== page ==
How Much Money You Should Have in the Bank Before You Retire

Shot of a mature man using a laptop while working out his retirement plan at home..
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Planning for retirement can feel daunting, especially because you have to save a large amount of money for a time that’s probably pretty far off. It can be tempting to put off saving until you make more money or have your finances in better shape.

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But the truth is in order to have enough money to live on comfortably in retirement, you need to save early and often. Just consider how much you could accumulate over time if you put away just $250 per month at an 8% average annual rate:

  • Starting at age 25: $878,570 by age 65
  • Starting at age 35: $375,073 by age 65
  • Starting at age 45: $148,236 by age 65

You may be thinking, why not just contribute more later when you earn more? Well, catching up can be pretty tough because you’d miss out on years of compound interest. In fact, to reach that same $878,570 in retirement savings by waiting to start at age 45 vs. 25, you’d need to bump up your monthly contribution to about $1,545. Depending on where you’re at financially by then, that may not be possible.

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A Retirement Savings Guideline

Everyone’s retirement savings needs are different. However, it can be helpful to have benchmarks for guidance. “At Fidelity, we’ve done extensive analysis to come up with age-based retirement savings factors that can guide retirement planning despite uncertainties,” said Kirsten Hunter Peterson, director of thought leadership at Fidelity Investments

Here’s the minimum you should aim to save to stay on track, according to Fidelity:

  • 1x your salary by age 30
  • 3x your salary by age 40
  • 6x your salary by age 50
  • 8x your salary by age 60
  • 10x your salary by age 67

“Based on those assumptions, we estimate that saving 10 times your pre-retirement income by age 67, together with other actions, should help ensure that you have enough income to maintain your current lifestyle in retirement,” Peterson explained.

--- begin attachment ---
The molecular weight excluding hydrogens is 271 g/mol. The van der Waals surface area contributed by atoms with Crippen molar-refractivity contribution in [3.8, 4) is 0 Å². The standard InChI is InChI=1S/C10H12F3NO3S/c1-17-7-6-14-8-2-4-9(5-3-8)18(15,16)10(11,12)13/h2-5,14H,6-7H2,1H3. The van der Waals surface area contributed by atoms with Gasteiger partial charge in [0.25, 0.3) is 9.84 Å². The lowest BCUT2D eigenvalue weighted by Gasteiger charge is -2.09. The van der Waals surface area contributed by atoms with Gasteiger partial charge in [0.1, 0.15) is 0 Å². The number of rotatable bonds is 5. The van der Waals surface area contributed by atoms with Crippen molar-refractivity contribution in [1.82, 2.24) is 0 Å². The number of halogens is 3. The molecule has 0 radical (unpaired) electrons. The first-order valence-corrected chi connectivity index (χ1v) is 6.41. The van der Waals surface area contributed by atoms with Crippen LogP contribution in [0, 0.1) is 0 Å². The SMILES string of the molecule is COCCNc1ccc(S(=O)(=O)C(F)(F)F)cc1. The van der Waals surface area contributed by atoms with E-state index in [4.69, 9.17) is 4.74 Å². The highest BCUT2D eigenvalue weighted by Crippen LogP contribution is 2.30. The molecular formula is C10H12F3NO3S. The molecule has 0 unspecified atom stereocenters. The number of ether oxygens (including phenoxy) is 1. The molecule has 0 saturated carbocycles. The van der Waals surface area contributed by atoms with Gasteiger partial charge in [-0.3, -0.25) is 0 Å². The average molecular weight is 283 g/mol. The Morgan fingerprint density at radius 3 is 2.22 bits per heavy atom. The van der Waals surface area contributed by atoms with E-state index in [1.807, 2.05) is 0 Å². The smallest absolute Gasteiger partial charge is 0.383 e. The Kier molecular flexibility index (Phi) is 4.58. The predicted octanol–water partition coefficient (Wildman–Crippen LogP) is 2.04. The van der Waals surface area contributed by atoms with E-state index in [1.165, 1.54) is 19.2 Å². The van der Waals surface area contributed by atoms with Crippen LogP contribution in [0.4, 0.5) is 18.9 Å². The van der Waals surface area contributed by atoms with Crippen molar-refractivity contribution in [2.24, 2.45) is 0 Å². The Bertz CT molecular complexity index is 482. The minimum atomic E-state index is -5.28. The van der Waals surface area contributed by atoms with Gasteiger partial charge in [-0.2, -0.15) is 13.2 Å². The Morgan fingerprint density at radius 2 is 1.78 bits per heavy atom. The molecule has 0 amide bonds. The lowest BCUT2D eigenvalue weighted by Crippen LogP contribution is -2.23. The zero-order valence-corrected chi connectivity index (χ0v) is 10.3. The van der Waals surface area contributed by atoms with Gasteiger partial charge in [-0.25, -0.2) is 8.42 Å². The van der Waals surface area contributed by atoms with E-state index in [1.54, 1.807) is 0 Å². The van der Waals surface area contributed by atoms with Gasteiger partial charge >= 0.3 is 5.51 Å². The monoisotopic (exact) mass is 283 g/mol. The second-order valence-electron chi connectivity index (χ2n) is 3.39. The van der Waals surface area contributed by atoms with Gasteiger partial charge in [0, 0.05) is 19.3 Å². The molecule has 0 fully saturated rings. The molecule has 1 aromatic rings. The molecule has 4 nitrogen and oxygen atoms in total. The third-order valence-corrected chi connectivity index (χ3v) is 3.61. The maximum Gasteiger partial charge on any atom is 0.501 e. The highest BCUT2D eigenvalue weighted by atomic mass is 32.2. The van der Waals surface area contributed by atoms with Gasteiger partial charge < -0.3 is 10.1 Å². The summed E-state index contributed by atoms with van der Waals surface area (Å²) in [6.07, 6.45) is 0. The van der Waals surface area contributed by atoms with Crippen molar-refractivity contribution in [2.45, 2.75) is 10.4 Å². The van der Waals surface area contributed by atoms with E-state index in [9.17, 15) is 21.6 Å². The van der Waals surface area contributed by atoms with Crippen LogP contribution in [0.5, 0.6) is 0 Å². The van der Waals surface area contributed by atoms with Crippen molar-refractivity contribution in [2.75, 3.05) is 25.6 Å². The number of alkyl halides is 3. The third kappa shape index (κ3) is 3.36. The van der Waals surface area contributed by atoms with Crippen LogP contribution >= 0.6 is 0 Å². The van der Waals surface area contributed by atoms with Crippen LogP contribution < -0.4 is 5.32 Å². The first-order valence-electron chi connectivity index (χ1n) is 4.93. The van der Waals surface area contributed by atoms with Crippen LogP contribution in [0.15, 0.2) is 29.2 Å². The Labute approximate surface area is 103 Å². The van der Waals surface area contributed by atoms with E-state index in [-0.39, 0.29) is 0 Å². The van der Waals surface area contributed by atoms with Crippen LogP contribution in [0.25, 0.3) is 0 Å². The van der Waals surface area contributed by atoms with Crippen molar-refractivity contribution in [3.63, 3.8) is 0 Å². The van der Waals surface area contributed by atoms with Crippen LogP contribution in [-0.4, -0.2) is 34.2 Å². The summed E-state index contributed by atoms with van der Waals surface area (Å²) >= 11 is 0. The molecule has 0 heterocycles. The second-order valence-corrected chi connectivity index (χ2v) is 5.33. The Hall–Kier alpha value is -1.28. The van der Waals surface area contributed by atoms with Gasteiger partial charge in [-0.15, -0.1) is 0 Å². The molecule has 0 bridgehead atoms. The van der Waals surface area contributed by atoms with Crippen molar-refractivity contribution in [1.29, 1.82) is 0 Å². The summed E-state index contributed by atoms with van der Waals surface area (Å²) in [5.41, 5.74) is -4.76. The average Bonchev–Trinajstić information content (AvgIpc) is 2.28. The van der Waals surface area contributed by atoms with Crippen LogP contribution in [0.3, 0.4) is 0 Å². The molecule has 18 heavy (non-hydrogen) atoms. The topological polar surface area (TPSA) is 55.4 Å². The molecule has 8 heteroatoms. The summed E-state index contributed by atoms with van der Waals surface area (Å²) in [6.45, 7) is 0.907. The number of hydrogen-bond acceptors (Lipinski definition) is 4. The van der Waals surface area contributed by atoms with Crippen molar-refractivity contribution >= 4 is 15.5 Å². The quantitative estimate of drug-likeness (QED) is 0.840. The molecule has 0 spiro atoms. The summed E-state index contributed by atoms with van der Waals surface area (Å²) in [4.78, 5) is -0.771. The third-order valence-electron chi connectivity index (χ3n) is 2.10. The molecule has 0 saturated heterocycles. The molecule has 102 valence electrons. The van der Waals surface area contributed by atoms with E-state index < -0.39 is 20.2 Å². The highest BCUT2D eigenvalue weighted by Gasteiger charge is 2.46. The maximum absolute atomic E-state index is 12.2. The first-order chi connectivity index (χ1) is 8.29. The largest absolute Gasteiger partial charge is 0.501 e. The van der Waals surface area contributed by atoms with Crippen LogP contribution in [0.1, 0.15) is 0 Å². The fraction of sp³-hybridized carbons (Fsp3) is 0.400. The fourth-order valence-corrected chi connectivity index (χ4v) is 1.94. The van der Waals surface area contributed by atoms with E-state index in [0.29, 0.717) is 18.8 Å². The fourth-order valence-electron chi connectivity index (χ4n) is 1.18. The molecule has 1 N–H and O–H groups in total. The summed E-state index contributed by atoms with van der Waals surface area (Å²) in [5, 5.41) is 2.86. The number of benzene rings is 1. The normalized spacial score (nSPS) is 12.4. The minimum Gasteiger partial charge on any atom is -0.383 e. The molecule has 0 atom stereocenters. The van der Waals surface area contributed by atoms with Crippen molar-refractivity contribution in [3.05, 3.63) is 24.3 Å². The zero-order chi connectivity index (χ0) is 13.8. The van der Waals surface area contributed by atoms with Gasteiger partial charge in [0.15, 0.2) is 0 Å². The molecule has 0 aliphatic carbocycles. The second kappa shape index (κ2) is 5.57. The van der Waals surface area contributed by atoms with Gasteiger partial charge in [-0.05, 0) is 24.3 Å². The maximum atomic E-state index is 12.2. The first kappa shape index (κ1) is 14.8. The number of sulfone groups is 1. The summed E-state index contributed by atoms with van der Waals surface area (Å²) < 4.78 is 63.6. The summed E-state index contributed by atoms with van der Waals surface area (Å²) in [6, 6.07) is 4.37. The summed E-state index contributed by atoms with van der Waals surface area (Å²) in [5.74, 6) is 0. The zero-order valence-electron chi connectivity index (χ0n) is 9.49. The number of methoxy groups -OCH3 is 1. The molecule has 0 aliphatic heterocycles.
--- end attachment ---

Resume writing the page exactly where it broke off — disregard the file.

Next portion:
So what would that look like? Let’s say at 30 years old, you earned a salary of $45,000. That means by this point, you should also have a total of $45,000 socked away for retirement.

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Fast forward to age 50, and you’ve received a few promotions and raises. Now your salary is $75,000 per year. That means you should have six times that amount saved, or $450,000.

Finally, you’re ready to retire at 67. By this point, your salary has increased further and you’re now earning $100,000 per year. That means you need a total retirement savings of $1,000,000.  

That might sound like a lot. However, keep in mind that with proper planning, you should have decades to reach your goal. And there are a few things you can do right now to make reaching that amount easier.

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Retirement Considerations

First, Peterson said you should determine when you plan to retire and what kind of lifestyle you want to live in retirement. These determinations obviously vary from person to person, and how you envision retirement might be different than the average person.

While you may not have control over all the factors that impact exactly when and how you retire, postponing that date does have some benefits. For one, you’ll have more time for your savings to grow. Plus, you’ll spend fewer years in retirement, meaning you won’t need as large of a pool of savings. You’ll hopefully receive a greater Social Security benefit as well. 

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Finally, be sure to take advantage of a tax-advantaged account, such as a 401(k) or IRA. These allow you to put more of your income toward retirement savings since you don’t have to pay taxes on the money upfront. Or, if you chose a Roth version, you can pay taxes now and allow your future self to make withdrawals tax-free. 

In addition, if your employer matches retirement contributions, be sure to contribute at least enough to receive the full match. That’s free money that will compound for years to come, so don’t leave it on the table.

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About the Author

Casey Bond is seasoned editor and writer who has covered personal finance for more than a decade. Currently, she is a reporter for HuffPost covering money, home and living. Previously, she held editorial management roles at Student Loan Hero and GOBankingRates. Casey’s work has also appeared on Yahoo!, Business Insider, MSN, The Motley Fool, U.S. News & World Report, Forbes, TheStreet and more.
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